There are several pitfalls that may cause a project to fail. Shortterm visits may provide excellent student experience, but leave the community with unfinished technology or little education on how to use it effectively. Lack of coordination with local organizations may lead to diminished upkeep once the original volunteers have left. New water technology is useless if it breaks down and no one has the knowledge or resources to fix it. Also, the donation of free labor and materials may lead to a greedy atmosphere, where community members expect everything to be given to them without any work on their part.

On the flip side, successful projects tend to share some of these five important characteristics:

  1. Local Partnerships: Partnerships with local communities and established organizations help ensure timely completion of the project and sustainability after the visiting group has left. Fund-matching by local governments also helps ensure the project will be maintained.
  2. Community Involvement: The local community should be required to make an investment in the project in order to become self-reliant for the future.
  3. Education: Installing new technology is a good start, but communities must be trained in proper hygiene techniques (handwashing, toilet use, etc) in order for the technology to be effective. Community members must also be trained in the repair and maintenance of the technology.
  4. Simple Local Technology: The technology used should be as simple as possible so that it can be maintained and repaired by local communities using local resources. Tools and parts should be low-cost and easily available to the community.
  5. Monitoring and Evaluation: Visiting groups should make longterm commitments, not short-term visits. Also, the success of the project should be measured by how many years the technology

continues to work, not just how many people have access to clean water.

One of the biggest issues in hydrophilanthropy today is that there are several groups working in different countries around the world, but they do not talk to each other. At the recent Arizona Hydrological Society Symposium, David Kreamer proposed an online clearinghouse of hydrophilanthropy groups, sorted by geographic area of work. This would allow groups working in the same area to pool resources and learn from one another. This idea is still in the planning phase and would require funding, hosting, and maintenance in order to become a reality.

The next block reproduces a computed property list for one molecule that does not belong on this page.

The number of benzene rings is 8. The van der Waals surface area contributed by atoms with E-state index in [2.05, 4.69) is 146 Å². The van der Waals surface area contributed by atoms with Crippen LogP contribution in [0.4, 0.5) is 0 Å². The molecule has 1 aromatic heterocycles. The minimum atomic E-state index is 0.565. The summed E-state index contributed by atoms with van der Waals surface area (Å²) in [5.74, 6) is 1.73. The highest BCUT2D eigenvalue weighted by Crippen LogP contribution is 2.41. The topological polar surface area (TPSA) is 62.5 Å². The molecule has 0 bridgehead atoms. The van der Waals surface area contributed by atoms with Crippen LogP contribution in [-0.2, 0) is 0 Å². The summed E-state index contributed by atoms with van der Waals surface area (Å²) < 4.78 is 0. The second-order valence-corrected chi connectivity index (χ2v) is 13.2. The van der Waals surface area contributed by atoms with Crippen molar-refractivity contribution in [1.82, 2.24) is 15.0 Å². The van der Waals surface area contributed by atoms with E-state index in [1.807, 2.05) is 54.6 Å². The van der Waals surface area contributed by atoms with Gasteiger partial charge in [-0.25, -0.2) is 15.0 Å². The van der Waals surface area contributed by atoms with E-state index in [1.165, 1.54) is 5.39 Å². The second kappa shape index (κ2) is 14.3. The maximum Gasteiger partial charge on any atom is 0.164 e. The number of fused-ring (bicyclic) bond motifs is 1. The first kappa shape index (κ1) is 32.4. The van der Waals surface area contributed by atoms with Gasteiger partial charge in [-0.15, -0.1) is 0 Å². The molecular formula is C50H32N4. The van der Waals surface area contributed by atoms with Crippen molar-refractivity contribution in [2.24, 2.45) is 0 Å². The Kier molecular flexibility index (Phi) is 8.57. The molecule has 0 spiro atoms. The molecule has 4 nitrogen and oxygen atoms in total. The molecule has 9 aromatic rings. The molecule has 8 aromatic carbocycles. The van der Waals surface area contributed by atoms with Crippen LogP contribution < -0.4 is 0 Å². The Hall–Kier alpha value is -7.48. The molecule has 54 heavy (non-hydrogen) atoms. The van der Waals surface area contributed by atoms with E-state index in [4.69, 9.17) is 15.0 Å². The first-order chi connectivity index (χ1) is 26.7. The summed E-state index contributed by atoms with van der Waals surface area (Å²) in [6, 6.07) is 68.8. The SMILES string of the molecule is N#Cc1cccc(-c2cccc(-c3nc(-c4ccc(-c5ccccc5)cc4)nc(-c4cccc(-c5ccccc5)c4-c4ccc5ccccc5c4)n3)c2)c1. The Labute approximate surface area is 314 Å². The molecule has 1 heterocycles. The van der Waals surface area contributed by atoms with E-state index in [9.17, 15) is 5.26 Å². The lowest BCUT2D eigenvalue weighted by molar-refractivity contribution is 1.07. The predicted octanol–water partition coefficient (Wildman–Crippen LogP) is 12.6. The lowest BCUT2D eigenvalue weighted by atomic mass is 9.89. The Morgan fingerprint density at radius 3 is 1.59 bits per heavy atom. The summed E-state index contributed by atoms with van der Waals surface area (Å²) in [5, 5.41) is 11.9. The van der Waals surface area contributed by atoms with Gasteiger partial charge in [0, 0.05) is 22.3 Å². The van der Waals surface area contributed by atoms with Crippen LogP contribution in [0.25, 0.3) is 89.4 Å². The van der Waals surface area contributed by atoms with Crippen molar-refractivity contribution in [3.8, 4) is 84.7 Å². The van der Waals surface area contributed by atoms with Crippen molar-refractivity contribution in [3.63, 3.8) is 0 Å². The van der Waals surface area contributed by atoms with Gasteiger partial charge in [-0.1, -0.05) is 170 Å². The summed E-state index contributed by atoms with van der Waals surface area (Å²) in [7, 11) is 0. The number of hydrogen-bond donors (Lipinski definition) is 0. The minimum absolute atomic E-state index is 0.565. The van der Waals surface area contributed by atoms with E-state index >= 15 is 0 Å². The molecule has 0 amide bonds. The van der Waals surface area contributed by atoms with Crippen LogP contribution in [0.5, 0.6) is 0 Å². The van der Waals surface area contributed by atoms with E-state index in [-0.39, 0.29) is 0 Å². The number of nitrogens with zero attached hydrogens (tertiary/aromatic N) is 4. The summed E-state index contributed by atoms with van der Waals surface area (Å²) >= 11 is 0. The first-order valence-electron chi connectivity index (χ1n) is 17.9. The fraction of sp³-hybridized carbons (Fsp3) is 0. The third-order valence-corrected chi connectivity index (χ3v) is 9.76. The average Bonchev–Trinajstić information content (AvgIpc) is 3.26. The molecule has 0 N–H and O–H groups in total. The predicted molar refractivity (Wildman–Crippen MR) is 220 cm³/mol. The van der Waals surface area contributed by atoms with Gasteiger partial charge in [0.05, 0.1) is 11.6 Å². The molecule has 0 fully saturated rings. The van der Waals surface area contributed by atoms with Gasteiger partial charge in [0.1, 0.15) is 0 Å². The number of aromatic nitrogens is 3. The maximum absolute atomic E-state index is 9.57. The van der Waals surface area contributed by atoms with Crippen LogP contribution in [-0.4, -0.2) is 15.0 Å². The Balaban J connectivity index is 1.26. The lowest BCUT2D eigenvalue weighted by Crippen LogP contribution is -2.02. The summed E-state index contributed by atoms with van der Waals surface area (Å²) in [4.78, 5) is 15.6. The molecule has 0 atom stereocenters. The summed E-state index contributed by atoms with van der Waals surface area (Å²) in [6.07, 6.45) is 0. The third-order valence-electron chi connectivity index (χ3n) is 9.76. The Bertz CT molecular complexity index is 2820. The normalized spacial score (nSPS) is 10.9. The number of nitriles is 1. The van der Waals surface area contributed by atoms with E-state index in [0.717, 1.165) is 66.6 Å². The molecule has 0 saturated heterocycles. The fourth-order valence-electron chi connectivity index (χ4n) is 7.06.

Want to get involved? No matter what your affiliation, there is a group for you! If you are a student, check out the Engineers without Borders USA, UA Student Chapter. If you are faculty, consider mentoring the student group. If you are a professional, look into the Southern Arizona chapter of Engineers without Borders USA. Also, the organization Water for People hosts the World Water Corps, which is open to anyone.

Most groups require members to raise their own money for trips, but the benefits of volunteering far outweigh the cost. In addition to the good feeling of helping fellow humans, you also get to travel, meet new people, appreciate different ways of life, and learn to be flexible while practicing collaborative problem solving.

“If you want to go fast, go alone. If you want to go far, go with others.”
—African proverb

Everyone can support international water work by researching organizational models and choosing to fund or volunteer for projects that will provide sustainable water for at least five years after implementation.